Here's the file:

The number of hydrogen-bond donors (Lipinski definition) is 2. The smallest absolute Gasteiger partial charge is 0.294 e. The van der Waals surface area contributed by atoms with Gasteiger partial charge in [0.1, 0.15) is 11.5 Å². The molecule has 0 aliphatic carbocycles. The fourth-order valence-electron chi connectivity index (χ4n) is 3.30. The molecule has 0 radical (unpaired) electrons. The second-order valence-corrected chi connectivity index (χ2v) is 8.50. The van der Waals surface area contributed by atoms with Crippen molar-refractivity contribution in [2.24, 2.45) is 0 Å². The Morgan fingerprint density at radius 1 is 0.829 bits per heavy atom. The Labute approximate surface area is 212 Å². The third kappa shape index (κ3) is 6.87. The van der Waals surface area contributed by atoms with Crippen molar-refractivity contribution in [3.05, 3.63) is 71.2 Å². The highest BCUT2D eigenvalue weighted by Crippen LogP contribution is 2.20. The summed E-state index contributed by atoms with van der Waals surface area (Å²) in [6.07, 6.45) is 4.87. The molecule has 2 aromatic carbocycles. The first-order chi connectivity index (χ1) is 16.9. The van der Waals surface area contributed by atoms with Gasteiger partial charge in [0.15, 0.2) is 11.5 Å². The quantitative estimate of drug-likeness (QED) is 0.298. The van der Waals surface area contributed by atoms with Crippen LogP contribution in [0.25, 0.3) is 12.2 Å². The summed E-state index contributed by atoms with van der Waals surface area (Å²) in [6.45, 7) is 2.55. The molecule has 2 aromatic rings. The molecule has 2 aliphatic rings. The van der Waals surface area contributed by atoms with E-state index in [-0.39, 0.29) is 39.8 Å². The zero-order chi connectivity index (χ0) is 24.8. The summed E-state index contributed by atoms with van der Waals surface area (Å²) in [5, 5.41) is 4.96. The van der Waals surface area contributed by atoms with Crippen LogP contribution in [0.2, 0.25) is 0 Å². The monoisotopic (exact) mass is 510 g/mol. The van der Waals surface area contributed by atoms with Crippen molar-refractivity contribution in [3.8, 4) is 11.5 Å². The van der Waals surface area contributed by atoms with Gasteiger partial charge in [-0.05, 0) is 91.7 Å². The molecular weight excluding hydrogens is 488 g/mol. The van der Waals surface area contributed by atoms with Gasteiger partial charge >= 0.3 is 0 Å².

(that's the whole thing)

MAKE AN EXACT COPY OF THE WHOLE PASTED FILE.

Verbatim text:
The number of hydrogen-bond donors (Lipinski definition) is 2. The smallest absolute Gasteiger partial charge is 0.294 e. The van der Waals surface area contributed by atoms with Gasteiger partial charge in [0.1, 0.15) is 11.5 Å². The molecule has 0 aliphatic carbocycles. The fourth-order valence-electron chi connectivity index (χ4n) is 3.30. The molecule has 0 radical (unpaired) electrons. The second-order valence-corrected chi connectivity index (χ2v) is 8.50. The van der Waals surface area contributed by atoms with Crippen molar-refractivity contribution in [2.24, 2.45) is 0 Å². The Morgan fingerprint density at radius 1 is 0.829 bits per heavy atom. The Labute approximate surface area is 212 Å². The third kappa shape index (κ3) is 6.87. The van der Waals surface area contributed by atoms with Crippen molar-refractivity contribution in [3.05, 3.63) is 71.2 Å². The highest BCUT2D eigenvalue weighted by Crippen LogP contribution is 2.20. The summed E-state index contributed by atoms with van der Waals surface area (Å²) in [6.07, 6.45) is 4.87. The molecule has 2 aromatic carbocycles. The first-order chi connectivity index (χ1) is 16.9. The van der Waals surface area contributed by atoms with Gasteiger partial charge in [0.15, 0.2) is 11.5 Å². The quantitative estimate of drug-likeness (QED) is 0.298. The van der Waals surface area contributed by atoms with Crippen LogP contribution in [0.25, 0.3) is 12.2 Å². The summed E-state index contributed by atoms with van der Waals surface area (Å²) in [6.45, 7) is 2.55. The molecule has 2 aromatic rings. The molecule has 2 aliphatic rings. The van der Waals surface area contributed by atoms with E-state index in [-0.39, 0.29) is 39.8 Å². The zero-order chi connectivity index (χ0) is 24.8. The summed E-state index contributed by atoms with van der Waals surface area (Å²) in [5, 5.41) is 4.96. The van der Waals surface area contributed by atoms with Crippen LogP contribution in [0.2, 0.25) is 0 Å². The monoisotopic (exact) mass is 510 g/mol. The van der Waals surface area contributed by atoms with Crippen molar-refractivity contribution in [3.8, 4) is 11.5 Å². The van der Waals surface area contributed by atoms with Gasteiger partial charge in [-0.05, 0) is 91.7 Å². The molecular weight excluding hydrogens is 488 g/mol. The van der Waals surface area contributed by atoms with Gasteiger partial charge >= 0.3 is 0 Å².